In 2008, the US (and many around the world) celebrated the election of Barack Obama as the 44th president of the United States. He was deemed the very first “Black president of America,” and although it’s clear they meant America as the US, the title isn’t correct. Considering America as an entire continent (with its own divisions in itself) we can say that the first black president (even in North America) wasn’t Barack Obama, but Mexico’s third president Vicente Guerrero 180 years before Obama.
The acknowledgment of Guerrero as the first black president in the continent (Jean-Jacques Dessalines became emperor of Haiti before in 1804) is recent since his figure in Mexico’s official history was put under a whitewashing treatment until quite recently. Paintings and written accounts of his life and deeds showed him as a white, slightly brown, person with fine features, even though contemporary documents described him as a black man.
Not only that, he was constantly racially discriminated against, which only made him more eager to raise his voice and fight for his people’s freedom and respect. So, who was this man that passed into Mexico’s history as a national hero but that his identity was deliberately erased?
Who Was Vicente Guerrero?
Vicente Ramón Guerrero Saldaña was born in 1782, to an Afro-Mexican father and an indigenous mother, in the village of Tixtla near Acapulco (the state where he was born was given his name, Guerrero). From a very early age, he developed his sense of justice and will to fight against oppression. Life in colonial New Spain (Mexico) was based on a caste system with the most intricate divisions and categories.
Vicente Guerrero was born into a specific group that merged African and indigenous roots. Both had shared their traditions and customs into one but were also victims of extreme poverty and invisivilization. For Guerrero, this was inadmissible and since childhood became quite vocal about equality.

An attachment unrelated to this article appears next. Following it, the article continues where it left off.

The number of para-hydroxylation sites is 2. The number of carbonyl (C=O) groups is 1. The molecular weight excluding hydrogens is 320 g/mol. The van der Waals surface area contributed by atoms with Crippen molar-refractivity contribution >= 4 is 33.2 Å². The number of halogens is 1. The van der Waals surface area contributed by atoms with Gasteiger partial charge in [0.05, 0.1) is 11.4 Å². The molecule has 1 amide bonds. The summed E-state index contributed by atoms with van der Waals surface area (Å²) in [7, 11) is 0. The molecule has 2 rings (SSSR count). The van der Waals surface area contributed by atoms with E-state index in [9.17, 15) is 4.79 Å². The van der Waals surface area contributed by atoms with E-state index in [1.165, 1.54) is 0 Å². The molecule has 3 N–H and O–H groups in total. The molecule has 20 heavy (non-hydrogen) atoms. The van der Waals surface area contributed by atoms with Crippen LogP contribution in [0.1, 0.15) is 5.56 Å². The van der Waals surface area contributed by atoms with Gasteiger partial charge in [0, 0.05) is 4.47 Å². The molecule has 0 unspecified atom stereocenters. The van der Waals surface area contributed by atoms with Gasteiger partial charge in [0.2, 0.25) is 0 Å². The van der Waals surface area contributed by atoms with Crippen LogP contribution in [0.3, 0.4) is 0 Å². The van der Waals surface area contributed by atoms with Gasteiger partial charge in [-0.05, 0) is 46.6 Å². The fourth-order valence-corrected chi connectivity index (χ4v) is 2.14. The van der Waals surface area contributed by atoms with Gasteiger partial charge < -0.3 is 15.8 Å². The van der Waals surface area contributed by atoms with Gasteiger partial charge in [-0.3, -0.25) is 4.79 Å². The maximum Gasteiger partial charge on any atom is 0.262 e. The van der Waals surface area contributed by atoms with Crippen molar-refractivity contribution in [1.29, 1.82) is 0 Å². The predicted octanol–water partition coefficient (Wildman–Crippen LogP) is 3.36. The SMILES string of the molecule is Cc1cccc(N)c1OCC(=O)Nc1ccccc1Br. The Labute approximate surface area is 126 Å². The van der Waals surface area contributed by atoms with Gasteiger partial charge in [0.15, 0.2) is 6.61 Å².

An Activist Since Childhood
As a child Guerrero worked as a mule driver, a job most black and indigenous people were allowed to do. He was inspired by the priest of his town, Father Saucedo, who decided to break all caste rules and omit to design the racial status of newborns when baptized. Back in those days, the certification of baptism was used as official documents, and the race it indicated would determine the amount of taxes they had to pay or even if they had to engage in military duties. Father Saucedo, decided not only to omit to put their race, but he actually enlist them as Spanish to avoid both taxes and military duties.
Father Saucedo’s actions inspired young Guerrero who had also found quite an activist in his father. Pedro Guerrero was very vocal against slavery and according to the story, he was responsible for convincing one of his slave-owning customers to free is over 400 slaves. So, since he was a boy, Guerrero started a lifetime activist job not only to help indigenous and black people but to raise conscience on equality, a flag he would wave all his life.
Vicente Guerrero’s Part in Mexico’s Independence War
His biggest opportunity to take his activist work to the next level came with the outbreak of the Independence War. When the insurrection broke out in 1810, Guerrero was working as a gunsmith in his natal Tixtla. In the south, the movement was led by José María Morelos, a priest with a similar ideology to Guerrero, and who, according to some theories, also had black roots.
As soon as Guerrero joined Morelos, it was clear that he had a fierceness that made him stand out from the rest. He soon became quite close to Morelos and when the priest was captured Guerrero took over the leadership. The pride he had about his identity inspired other southern Afro-Mexicans and Native people to join the fight against the Spanish yolk.
During the Independence War Guerrero led and defeated the Spanish army in 491 battles in a lapse of eleven years between 1810 and 1821. However, he never took the credit for them. He would often be heard saying that it had been “the people who fought and triumphed.” Still, the number of victories he had, made him a notable figure and a fearsome enemy for the Spaniards to the point that they took his father and sent him to implore his son to stop the fighting. Again, he refused in his famous quote, “I have always respected my father but my Motherland comes first.”